This article was published on July 1st, 2015
Take a deep breath. The title of this post either excites you or horrifies you. If it excites you, you’re going to be pretty bored. No, it’s not a detailed description of a bareback orgy. If you’re horrified, this post may not change your mind, but hopefully you’ll understand a little more.
Gay men know the risks associated with HIV. This article isn’t about that. Let’s not treat adults like they’re uninformed kids. It’s about why gay men aren’t using condoms outside of committed monogamous relationships, not why they should. Of course it’s not an exhaustive list, everyone who chooses not to use condoms, whether occasionally or all the time, has their own personal reasons. However, here are the most common reasons why gay men are choosing not to use condoms.
Straight men don’t say there isn’t any difference between wearing and not wearing condoms; they know it feels better. Only amongst gay men is there such a large group that insist there is no difference in sensation. Gay men feel the need to state this because of peer pressure; if they say otherwise, the condom police may attack and ostracize them. But rather than get into a debate as to whether or not wearing condoms feels better, start by understanding that some men swear it feels a lot better without a condom. A lot better. Men state the physical sensation is dulled on their cocks when they wear condoms. Even many bottoms will say the sensation in their bums is not as pleasant as without condoms. Sure, this may not be the case for everyone. But if condom use really had no impact on pleasure, why would any man, gay or straight, not use a condom all the time? For some, the difference in sensation is no huge – so they feel fine wearing them. But for others, the difference is just too great to ignore and can outweigh the risk. Every man’s physiology is different. Accept that.
Most gay guys love cum. Actually, men in general like their own cum. It’s not rocket science to understand why. It’s the very thing that passes on our genes. Even if we don’t have a desire to procreate, it still holds a power over our minds. And semen is seen as such a powerful force, religions and cultures have always felt the need to dictate its use, control its power. Spilling it in the Bible results in a curse from God. For men, cum is the culmination of the sexual act and trying to contain it can feel for some the same as trying contain their sexual self. In the end, we’re not purely rational beings, completely divorced from our animal and emotional reality. Which leads to the third reason.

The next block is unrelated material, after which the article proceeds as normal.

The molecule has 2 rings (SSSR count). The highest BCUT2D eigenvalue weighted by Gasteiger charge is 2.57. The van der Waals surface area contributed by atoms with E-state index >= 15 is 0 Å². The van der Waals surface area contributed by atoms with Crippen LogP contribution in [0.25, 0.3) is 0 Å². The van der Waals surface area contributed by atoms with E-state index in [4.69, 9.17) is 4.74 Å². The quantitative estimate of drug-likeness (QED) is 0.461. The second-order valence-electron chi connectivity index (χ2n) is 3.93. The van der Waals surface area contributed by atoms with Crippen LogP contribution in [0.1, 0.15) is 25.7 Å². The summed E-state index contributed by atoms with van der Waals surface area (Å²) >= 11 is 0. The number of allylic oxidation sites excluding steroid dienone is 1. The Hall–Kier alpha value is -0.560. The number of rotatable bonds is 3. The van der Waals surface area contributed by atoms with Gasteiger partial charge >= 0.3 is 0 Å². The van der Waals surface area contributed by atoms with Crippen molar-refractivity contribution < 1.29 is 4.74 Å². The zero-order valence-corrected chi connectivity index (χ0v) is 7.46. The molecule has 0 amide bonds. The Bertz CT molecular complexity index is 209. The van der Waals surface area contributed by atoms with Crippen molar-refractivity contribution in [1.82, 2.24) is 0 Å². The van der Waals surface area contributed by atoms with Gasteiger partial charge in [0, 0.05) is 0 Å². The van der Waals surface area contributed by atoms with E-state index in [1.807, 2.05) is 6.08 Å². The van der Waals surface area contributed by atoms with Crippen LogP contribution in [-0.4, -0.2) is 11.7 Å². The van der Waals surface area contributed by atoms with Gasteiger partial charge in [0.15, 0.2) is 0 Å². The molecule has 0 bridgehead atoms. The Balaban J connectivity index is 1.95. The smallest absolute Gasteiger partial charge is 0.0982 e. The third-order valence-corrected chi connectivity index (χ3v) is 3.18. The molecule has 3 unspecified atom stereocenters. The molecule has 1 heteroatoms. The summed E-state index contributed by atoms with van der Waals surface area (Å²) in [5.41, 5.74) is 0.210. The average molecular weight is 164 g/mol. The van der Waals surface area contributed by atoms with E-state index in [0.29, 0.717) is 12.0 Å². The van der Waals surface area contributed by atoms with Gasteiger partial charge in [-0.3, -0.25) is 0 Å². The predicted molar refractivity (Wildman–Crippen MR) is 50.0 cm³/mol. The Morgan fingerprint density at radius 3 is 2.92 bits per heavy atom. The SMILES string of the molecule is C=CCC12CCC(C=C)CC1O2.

Sex is an intimate act, even when it’s not between a committed couple, even when it’s between multiple anonymous partners. Touch is an integral part in making that human connection with someone. It can be a kiss. The stroke of a cheek. And yes, the feel of a bare cock touching the inside of a bare ass. For many people, touching a condom is not the same as touching a person. It’s a physical barrier. In the minds of some, there is a distinct loss of intimacy when latex or another product is placed in between two people (or three, or four). It’s the reason we kiss without masks and touch one another without gloves. And the feeling can be just too powerful to know that you are fully in them, or that they are fully in you, touching you deep within.
Fuck that virus; fuck that fear. Eventually, many gay men give up on living in fear. It’s too difficult for many men to be constantly vigilant, year after year, decade after decade. Eventually, they feel the need to throw it aside and that entails rejecting condoms. Ironically, it’s not always these supposed young ones who don’t know better that are rejecting condoms. It’s guys in their 30s, their 40s, even those in their 50s who lost so many of their near and dear. No human can continually stand on guard for something. Slip ups begin happening, they begin happening more and more, and eventually, the ability to still maintain that vigilance goes. Rather than live in constant fear, many men choose to forego condoms as a way to liberate themselves from that fear.
Public health organizations and many many gays have relied on shaming and anger towards any notion of not using condoms. Of course it doesn’t work. Infection rates amongst gay men haven’t budged in 15 years. And of course gay men know shaming doesn’t work but they still do it, perhaps to make themselves better for what they feel they’re having to deny themselves. Or maybe it’s just that human trait in needing to judge others. But in the end, people know the risks and no education can get rid of the reasons why men are choosing not to use condoms. So stop judging. Be a bit more sympathetic. And make the choices that you feel are right for you.